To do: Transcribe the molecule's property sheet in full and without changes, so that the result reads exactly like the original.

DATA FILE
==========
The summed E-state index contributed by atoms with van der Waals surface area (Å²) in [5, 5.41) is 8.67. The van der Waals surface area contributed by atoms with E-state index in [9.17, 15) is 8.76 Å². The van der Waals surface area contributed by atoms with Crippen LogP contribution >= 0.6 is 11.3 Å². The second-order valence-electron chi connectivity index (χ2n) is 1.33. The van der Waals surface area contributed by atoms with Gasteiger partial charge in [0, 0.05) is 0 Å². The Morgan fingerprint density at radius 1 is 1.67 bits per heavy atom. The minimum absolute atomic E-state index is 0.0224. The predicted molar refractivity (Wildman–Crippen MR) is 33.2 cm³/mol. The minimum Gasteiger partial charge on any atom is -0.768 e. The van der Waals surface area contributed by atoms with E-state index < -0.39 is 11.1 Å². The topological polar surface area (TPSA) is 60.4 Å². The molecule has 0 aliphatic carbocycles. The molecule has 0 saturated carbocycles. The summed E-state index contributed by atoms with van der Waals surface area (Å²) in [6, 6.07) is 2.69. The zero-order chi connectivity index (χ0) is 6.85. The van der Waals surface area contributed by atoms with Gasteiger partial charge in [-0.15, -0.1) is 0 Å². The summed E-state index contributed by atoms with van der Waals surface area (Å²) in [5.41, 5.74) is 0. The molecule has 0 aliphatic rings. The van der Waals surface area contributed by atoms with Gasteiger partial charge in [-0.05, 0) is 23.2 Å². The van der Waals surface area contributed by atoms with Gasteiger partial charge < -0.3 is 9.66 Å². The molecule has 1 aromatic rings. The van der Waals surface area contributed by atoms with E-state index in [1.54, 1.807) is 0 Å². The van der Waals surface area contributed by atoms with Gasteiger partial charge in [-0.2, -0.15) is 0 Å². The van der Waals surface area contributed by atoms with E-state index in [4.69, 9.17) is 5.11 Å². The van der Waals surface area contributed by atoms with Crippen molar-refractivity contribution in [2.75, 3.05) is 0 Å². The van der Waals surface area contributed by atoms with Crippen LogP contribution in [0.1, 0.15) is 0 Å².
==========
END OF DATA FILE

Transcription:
The summed E-state index contributed by atoms with van der Waals surface area (Å²) in [5, 5.41) is 8.67. The van der Waals surface area contributed by atoms with E-state index in [9.17, 15) is 8.76 Å². The van der Waals surface area contributed by atoms with Crippen LogP contribution >= 0.6 is 11.3 Å². The second-order valence-electron chi connectivity index (χ2n) is 1.33. The van der Waals surface area contributed by atoms with Gasteiger partial charge in [0, 0.05) is 0 Å². The Morgan fingerprint density at radius 1 is 1.67 bits per heavy atom. The minimum absolute atomic E-state index is 0.0224. The predicted molar refractivity (Wildman–Crippen MR) is 33.2 cm³/mol. The minimum Gasteiger partial charge on any atom is -0.768 e. The van der Waals surface area contributed by atoms with E-state index < -0.39 is 11.1 Å². The topological polar surface area (TPSA) is 60.4 Å². The molecule has 0 aliphatic carbocycles. The molecule has 0 saturated carbocycles. The summed E-state index contributed by atoms with van der Waals surface area (Å²) in [6, 6.07) is 2.69. The zero-order chi connectivity index (χ0) is 6.85. The van der Waals surface area contributed by atoms with Gasteiger partial charge in [-0.15, -0.1) is 0 Å². The summed E-state index contributed by atoms with van der Waals surface area (Å²) in [5.41, 5.74) is 0. The molecule has 0 aliphatic rings. The van der Waals surface area contributed by atoms with Gasteiger partial charge in [-0.05, 0) is 23.2 Å². The van der Waals surface area contributed by atoms with Gasteiger partial charge < -0.3 is 9.66 Å². The molecule has 1 aromatic rings. The van der Waals surface area contributed by atoms with E-state index in [1.54, 1.807) is 0 Å². The van der Waals surface area contributed by atoms with Gasteiger partial charge in [-0.2, -0.15) is 0 Å². The van der Waals surface area contributed by atoms with E-state index in [4.69, 9.17) is 5.11 Å². The van der Waals surface area contributed by atoms with Crippen molar-refractivity contribution in [2.75, 3.05) is 0 Å². The van der Waals surface area contributed by atoms with Crippen LogP contribution in [0.1, 0.15) is 0 Å².